“This is a blog dedicated to the five boys who ruined my life,” is a Tumblr tagline I read in the spring of 2013. If it weren’t already taken, I would’ve used it for the title of this essay. The tone and inflection of the 22-year-old wordsmith behind the turn of phrase was so clear as to deliver that sense that someone you’re seeing on the internet sees you back. She hasn’t updated the account in more than two years, so there’s hope she’s no longer under the ruinous spell of those five teen boys who ruined her life — Niall Horan, Liam Payne, Harry Styles, Louis Tomlinson, and Zayn Malik — the five original members of One Direction.
I cannot say the same for myself.
It’s been nearly five years since I first fell down a One Direction VEVO rabbit hole, and I still haven’t found my way out. It’s been more than two years since Zayn Malik quit the group, and well over a year since the remaining members went on what many believe will be a permanent hiatus, a belief underscored last week by the unanimously positive reaction to the solo debut of the most beloved 20 percent of One Direction, Harry Styles. And it’s been roughly 16 years since I was the age where it was considered acceptable to enjoy a boy band. Yet here I am, grasping tightly to the ruinous euphoria induced by those five men who were so recently boys together.
My obsession with One Direction has to do with the fact that they are a once-in-a-generation social phenomenon, an optimistic counter-narrative to our popular perception about the nature of teen boys, and a cultural moment that represented a hope that bordered on the holy. “What happens when you put very young groups of men together?” has long been an inquiry made by social scientists, novelists, journalists and others attempting to witness and articulate human behavior.
Their replies? South Park. Gamergate. American Pie. Steubenville. Lord of the Flies.
Our culture has unanimously agreed that putting boys together transforms them into buffoons or barbarians—usually some grisly pairing of the two. They worship chaos and torment; they diminish girls. The best we can hope for is to quarantine them from each other until they become men who can be civilized by women and work.
But somewhere in the cosmos, among the infinite possibilities of outcomes in the universe, some gambling god or star wondered, “But what if maybe we put them together, and they were good? Not just good, but better under each other’s influence?”
What if young masculinity didn’t multiply its toxicity when it gathered, but acted as its neutralizer, or even an amplifier of the best that boys have to offer? One Direction had fans who adored them, not just for the love they professed for girls in their pop songs, but for how deeply they appeared to love each other. They worshipped fun rather than chaos; they elevated and adored girls and women, and were at their best when they were in each others’ company.
There are many theories as to how this miracle happened. One is that they’re so respectful of women because between the five of them they have an inordinate number of sisters. Harry has one; Liam has two; Zayn has three; and Louis has six. There’s also the experience particular to performers whose primary audience is female, and who consequently derive their validation primarily from women. In a rock band that both men and women like, it’s easier to slide into the thinking that posits men are the real fans and women are just there because they want to fuck the members of the band (most likely the drummer). But when all your fans are girls, you might be more inclined to respect their tastes.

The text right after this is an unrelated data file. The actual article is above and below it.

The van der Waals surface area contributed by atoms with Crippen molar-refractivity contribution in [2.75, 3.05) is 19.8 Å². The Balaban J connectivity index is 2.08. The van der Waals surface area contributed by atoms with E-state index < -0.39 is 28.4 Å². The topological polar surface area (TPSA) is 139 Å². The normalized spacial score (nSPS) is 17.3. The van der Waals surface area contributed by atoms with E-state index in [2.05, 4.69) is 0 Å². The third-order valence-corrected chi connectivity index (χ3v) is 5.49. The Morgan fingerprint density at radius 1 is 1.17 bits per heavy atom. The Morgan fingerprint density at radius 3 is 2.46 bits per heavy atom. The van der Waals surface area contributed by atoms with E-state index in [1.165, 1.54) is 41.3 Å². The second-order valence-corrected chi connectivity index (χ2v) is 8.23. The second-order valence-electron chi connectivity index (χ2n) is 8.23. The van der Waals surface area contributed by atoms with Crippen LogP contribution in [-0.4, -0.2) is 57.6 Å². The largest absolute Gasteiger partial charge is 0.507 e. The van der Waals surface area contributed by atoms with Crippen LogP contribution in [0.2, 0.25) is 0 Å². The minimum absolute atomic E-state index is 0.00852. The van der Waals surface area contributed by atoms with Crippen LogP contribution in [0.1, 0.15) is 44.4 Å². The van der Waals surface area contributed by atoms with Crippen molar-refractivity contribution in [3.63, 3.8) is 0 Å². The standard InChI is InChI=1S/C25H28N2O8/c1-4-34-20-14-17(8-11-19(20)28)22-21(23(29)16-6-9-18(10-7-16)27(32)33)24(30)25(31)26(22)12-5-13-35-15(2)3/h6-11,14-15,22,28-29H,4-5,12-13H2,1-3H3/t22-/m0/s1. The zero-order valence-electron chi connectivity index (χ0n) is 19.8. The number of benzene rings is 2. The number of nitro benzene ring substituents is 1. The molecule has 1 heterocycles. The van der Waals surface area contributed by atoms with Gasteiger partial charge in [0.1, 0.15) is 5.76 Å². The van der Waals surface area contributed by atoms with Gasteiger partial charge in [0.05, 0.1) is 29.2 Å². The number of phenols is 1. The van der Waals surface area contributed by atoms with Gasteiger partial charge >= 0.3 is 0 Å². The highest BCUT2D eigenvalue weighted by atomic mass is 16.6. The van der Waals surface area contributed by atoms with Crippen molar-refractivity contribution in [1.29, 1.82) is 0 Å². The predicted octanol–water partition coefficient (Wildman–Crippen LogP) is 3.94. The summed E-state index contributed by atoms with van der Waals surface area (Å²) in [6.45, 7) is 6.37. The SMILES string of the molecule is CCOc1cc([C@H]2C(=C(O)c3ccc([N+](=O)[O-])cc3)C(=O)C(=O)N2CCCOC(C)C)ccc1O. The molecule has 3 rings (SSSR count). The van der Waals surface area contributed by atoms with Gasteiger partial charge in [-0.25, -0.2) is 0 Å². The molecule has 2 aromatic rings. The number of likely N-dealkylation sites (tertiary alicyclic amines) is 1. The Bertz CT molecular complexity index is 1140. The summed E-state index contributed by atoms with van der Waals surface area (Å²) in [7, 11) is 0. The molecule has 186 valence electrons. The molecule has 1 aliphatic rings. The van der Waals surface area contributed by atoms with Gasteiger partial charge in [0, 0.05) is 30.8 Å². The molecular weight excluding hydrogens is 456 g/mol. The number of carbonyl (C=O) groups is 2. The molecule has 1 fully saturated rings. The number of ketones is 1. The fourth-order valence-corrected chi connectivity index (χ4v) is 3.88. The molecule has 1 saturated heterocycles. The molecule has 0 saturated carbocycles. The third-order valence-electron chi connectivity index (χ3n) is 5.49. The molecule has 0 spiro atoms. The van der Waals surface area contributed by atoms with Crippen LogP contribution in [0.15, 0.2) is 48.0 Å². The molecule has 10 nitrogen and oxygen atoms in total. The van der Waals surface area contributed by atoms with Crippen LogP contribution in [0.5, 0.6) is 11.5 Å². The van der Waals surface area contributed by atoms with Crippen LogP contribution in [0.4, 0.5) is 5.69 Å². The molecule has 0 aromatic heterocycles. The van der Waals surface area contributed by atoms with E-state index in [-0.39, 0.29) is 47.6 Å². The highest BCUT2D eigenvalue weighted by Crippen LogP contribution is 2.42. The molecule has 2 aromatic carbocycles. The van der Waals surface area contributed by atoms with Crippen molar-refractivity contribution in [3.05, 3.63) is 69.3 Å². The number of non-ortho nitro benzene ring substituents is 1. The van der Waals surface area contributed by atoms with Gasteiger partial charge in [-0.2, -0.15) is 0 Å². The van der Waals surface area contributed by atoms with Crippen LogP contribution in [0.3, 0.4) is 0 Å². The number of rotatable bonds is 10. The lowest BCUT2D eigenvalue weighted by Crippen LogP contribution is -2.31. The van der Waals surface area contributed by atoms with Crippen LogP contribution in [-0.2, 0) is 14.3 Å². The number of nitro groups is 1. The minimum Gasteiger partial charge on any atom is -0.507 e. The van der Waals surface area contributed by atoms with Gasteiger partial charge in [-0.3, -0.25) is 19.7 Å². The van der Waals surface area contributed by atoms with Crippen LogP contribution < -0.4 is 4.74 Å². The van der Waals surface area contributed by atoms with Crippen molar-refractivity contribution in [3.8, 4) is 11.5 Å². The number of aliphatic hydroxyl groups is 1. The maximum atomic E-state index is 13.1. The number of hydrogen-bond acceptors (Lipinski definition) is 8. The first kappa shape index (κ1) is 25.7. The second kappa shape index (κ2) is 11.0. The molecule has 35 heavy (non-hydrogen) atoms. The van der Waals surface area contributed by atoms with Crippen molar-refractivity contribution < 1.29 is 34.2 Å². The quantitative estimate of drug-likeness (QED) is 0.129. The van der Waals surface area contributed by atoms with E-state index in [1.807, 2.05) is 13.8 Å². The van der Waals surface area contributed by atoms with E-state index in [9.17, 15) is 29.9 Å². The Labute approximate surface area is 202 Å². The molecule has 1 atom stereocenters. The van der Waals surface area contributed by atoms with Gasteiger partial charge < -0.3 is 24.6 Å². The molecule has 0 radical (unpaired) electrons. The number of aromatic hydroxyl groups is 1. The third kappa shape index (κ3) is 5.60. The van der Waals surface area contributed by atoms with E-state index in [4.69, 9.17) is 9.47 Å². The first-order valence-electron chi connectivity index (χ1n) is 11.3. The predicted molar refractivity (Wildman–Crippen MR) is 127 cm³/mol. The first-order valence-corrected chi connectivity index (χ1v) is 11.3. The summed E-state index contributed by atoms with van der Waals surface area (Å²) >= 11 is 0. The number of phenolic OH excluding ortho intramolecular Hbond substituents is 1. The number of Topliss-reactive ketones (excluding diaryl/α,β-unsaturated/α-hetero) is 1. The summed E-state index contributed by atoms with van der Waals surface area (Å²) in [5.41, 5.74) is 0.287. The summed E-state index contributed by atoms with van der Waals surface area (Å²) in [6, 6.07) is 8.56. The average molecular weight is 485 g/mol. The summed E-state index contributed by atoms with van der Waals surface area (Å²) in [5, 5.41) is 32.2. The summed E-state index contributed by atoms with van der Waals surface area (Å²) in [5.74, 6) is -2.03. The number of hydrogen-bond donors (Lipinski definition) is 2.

Then there’s their origin story, which is really a succession of second chances. It goes like this: In 2010, four English boys (and one Irish one) between the ages of 16 and 19 all showed up with various family members in tow as both cheerleaders and chaperones to audition for The X Factor, a British reality TV competition much like American Idol. Though contestants could compete as either solo acts or in singing groups, the boys were all there to audition for the solo category.
The auditions themselves add even more to critical fan lore. We all know that the boy named Liam Payne was already a veteran of X Factor judge and creator Simon Cowell’s dismissal two seasons earlier. But Payne returned, armed with shaggier hair, a few inches of height and a more confident command of his own octave range.
We also know that Louis Tomlinson’s tie was too short, but he dressed the sharpest of them by far. Same for that 16-year-old Harry Styles declared plans to study law, sociology and business the fall after the show. We know that the Irish ball of nervous energy Niall Horan made the sign of the cross when he passed the first round. We know that, regardless of who our favorite is, Zayn Malik gave the best vocal performance of all the auditions when he sang Mario’s “Let Me Love You” and that even at his most awkward, he was clearly the most beautiful boy in the world. And though they ultimately took third place in the overall competition, the show was the catalyst for building a fanbase of mostly young girls cheerfully volunteering their lives to be ruined by these five boys.